We produced thousands and thousands of these heavy bombs, and sent thousands and thousands of young men to get killed. The damage we did to Germany was very large, but not comparable to what it actually cost us. So the program, from the military point of view was a real flop. And, of course, from a human point of view you might say that it was a war crime, or a tragedy, depending upon how you look at.

Can you give an example?

The most famous example is Dresden, which was the biggest single massacre we caused during the war. We killed about a hundred thousand people in February 1945 when the war was essentially over, and when destroying an additional city made no sense.

So that was the war as I saw it. I had a frontline view seeing how the plans were made and what we actually accomplished. And it became more and more sickening as the days went on. In the end, of course, the soldiers on the ground won the war, not the bombers.

You saw war firsthand, and what it could cause. But you ended up working with people involved in the creation of the first nuclear bomb.

When the Manhattan Project was going on, I was still in England and didnít know it existed. I first learned about nuclear weapons on the day of Hiroshima, and ever since, of course, Iíve been interested in nuclear weapons. First of all, as a scientific problem they are intellectually very interesting.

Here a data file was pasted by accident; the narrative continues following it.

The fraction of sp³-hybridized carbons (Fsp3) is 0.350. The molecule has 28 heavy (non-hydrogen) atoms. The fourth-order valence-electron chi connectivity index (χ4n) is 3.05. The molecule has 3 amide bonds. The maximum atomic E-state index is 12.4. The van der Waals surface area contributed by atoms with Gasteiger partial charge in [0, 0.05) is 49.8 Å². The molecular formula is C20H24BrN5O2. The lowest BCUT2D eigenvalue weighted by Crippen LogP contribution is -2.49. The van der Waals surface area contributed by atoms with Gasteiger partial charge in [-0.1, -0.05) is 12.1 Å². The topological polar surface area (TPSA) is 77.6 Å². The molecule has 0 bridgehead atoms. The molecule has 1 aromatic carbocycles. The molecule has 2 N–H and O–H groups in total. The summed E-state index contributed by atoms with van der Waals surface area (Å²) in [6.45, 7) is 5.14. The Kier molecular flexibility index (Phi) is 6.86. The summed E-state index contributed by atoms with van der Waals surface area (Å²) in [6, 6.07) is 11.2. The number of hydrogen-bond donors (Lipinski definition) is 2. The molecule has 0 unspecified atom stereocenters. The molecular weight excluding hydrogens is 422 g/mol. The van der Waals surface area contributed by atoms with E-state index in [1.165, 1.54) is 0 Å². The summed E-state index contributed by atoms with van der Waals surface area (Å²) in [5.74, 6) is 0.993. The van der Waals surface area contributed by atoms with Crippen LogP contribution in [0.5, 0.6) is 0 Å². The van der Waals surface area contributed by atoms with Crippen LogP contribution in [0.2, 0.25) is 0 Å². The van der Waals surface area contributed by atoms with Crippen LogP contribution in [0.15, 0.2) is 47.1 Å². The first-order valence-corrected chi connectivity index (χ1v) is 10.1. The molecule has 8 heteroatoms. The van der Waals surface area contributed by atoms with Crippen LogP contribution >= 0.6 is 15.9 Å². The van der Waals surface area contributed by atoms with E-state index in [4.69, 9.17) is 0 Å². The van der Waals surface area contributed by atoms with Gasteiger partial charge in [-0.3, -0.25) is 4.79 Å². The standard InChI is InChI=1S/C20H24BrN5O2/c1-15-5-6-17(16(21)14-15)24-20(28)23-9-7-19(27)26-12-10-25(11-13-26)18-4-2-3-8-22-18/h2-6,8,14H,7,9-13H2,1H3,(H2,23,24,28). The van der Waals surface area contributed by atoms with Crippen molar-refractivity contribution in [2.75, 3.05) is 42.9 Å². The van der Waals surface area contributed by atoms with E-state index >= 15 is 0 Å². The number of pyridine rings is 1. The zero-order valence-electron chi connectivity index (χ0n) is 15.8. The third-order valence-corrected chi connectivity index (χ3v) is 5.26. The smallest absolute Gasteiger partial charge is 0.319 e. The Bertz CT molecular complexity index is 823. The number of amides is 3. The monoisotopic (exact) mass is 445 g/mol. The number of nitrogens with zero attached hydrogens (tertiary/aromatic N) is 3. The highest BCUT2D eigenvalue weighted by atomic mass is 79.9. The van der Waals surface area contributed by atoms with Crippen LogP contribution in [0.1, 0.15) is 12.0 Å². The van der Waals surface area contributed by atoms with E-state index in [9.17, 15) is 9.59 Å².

But they affect human beings.

Well itís a profound problem. How can we deal with nuclear weapons? How can the world exist with them? Thatís a problem Iíve been working on for most of my career, and itís still one of our toughest. I think weíve done amazingly well to have gotten through sixty years after Hiroshima without exploding another nuclear weapon in anger. And Iím really impressed with the fact that there are so few nuclear countries.

When we started thinking about this in 1945, everybody more or less agreed that there would be about fifty nuclear countries before the end of the twentieth century. That was sort of the reasonable guess, since itís not that difficult to make nuclear weapons. The amazing thing is that instead of fifty countries, we have only eight or nine.

Why so few?

I think the reason for this is because most countries have more sense than we have. Most countries have understood that this is not a game you want to get into. Itís essentially a cause of headaches. And it doesnít make you secure. It only makes life more dangerous. So I think we can be grateful to all the governments who could have built nuclear weapons, but didnít.

You say that working with nuclear weapons is an interesting intellectual problem. Why?

Well, of course itís interesting because itís something very new. Itís not obvious how to make the thing work efficiently. So Iím not surprised that people get trapped by it. Itís sort of like an addiction. If you are good at it, itís very hard to let go. So lots of people in various countries around the world are still in love with nuclear weapons. And itís a fact, which we have to deal with. In this country we have three weapons laboratories, at least two too many. Of course theyíre competing with each other and there are lots of bright people there. Itís a big temptation to invent new things for them to do.